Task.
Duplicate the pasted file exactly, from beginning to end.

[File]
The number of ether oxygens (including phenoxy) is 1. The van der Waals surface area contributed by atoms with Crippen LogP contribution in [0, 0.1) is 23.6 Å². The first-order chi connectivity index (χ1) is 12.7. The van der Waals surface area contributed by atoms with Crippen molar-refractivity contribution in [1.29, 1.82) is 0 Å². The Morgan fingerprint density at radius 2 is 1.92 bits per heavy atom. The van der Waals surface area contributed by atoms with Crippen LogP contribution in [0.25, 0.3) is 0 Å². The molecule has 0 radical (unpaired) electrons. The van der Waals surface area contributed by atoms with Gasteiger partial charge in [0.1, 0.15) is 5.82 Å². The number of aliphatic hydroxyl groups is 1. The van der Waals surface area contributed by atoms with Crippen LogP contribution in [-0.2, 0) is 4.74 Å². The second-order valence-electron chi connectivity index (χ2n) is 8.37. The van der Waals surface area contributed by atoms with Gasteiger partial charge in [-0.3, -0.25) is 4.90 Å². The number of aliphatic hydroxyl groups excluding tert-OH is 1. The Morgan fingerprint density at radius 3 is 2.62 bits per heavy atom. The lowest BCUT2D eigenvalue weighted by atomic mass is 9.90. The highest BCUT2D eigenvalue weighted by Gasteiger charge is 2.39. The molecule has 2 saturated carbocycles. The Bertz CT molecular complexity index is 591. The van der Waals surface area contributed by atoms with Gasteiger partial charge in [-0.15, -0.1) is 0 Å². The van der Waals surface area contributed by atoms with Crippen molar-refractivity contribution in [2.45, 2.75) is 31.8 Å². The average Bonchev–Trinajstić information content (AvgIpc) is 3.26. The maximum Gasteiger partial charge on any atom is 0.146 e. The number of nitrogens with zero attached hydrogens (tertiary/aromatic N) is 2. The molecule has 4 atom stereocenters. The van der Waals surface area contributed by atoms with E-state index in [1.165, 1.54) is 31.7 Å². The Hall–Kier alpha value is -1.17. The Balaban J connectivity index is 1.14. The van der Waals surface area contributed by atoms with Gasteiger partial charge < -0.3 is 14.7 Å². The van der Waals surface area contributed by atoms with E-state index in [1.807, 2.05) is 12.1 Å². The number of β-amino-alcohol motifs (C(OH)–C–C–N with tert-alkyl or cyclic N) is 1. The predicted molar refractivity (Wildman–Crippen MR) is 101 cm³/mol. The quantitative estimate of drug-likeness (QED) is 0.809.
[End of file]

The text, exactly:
The number of ether oxygens (including phenoxy) is 1. The van der Waals surface area contributed by atoms with Crippen LogP contribution in [0, 0.1) is 23.6 Å². The first-order chi connectivity index (χ1) is 12.7. The van der Waals surface area contributed by atoms with Crippen molar-refractivity contribution in [1.29, 1.82) is 0 Å². The Morgan fingerprint density at radius 2 is 1.92 bits per heavy atom. The van der Waals surface area contributed by atoms with Crippen LogP contribution in [0.25, 0.3) is 0 Å². The molecule has 0 radical (unpaired) electrons. The van der Waals surface area contributed by atoms with Gasteiger partial charge in [0.1, 0.15) is 5.82 Å². The number of aliphatic hydroxyl groups is 1. The van der Waals surface area contributed by atoms with Crippen LogP contribution in [-0.2, 0) is 4.74 Å². The second-order valence-electron chi connectivity index (χ2n) is 8.37. The van der Waals surface area contributed by atoms with Gasteiger partial charge in [-0.3, -0.25) is 4.90 Å². The number of aliphatic hydroxyl groups excluding tert-OH is 1. The Morgan fingerprint density at radius 3 is 2.62 bits per heavy atom. The lowest BCUT2D eigenvalue weighted by atomic mass is 9.90. The highest BCUT2D eigenvalue weighted by Gasteiger charge is 2.39. The molecule has 2 saturated carbocycles. The Bertz CT molecular complexity index is 591. The van der Waals surface area contributed by atoms with Gasteiger partial charge in [-0.15, -0.1) is 0 Å². The van der Waals surface area contributed by atoms with Crippen molar-refractivity contribution in [2.45, 2.75) is 31.8 Å². The average Bonchev–Trinajstić information content (AvgIpc) is 3.26. The maximum Gasteiger partial charge on any atom is 0.146 e. The number of nitrogens with zero attached hydrogens (tertiary/aromatic N) is 2. The molecule has 4 atom stereocenters. The van der Waals surface area contributed by atoms with E-state index in [1.165, 1.54) is 31.7 Å². The Hall–Kier alpha value is -1.17. The Balaban J connectivity index is 1.14. The van der Waals surface area contributed by atoms with Gasteiger partial charge < -0.3 is 14.7 Å². The van der Waals surface area contributed by atoms with E-state index in [1.807, 2.05) is 12.1 Å². The number of β-amino-alcohol motifs (C(OH)–C–C–N with tert-alkyl or cyclic N) is 1. The predicted molar refractivity (Wildman–Crippen MR) is 101 cm³/mol. The quantitative estimate of drug-likeness (QED) is 0.809.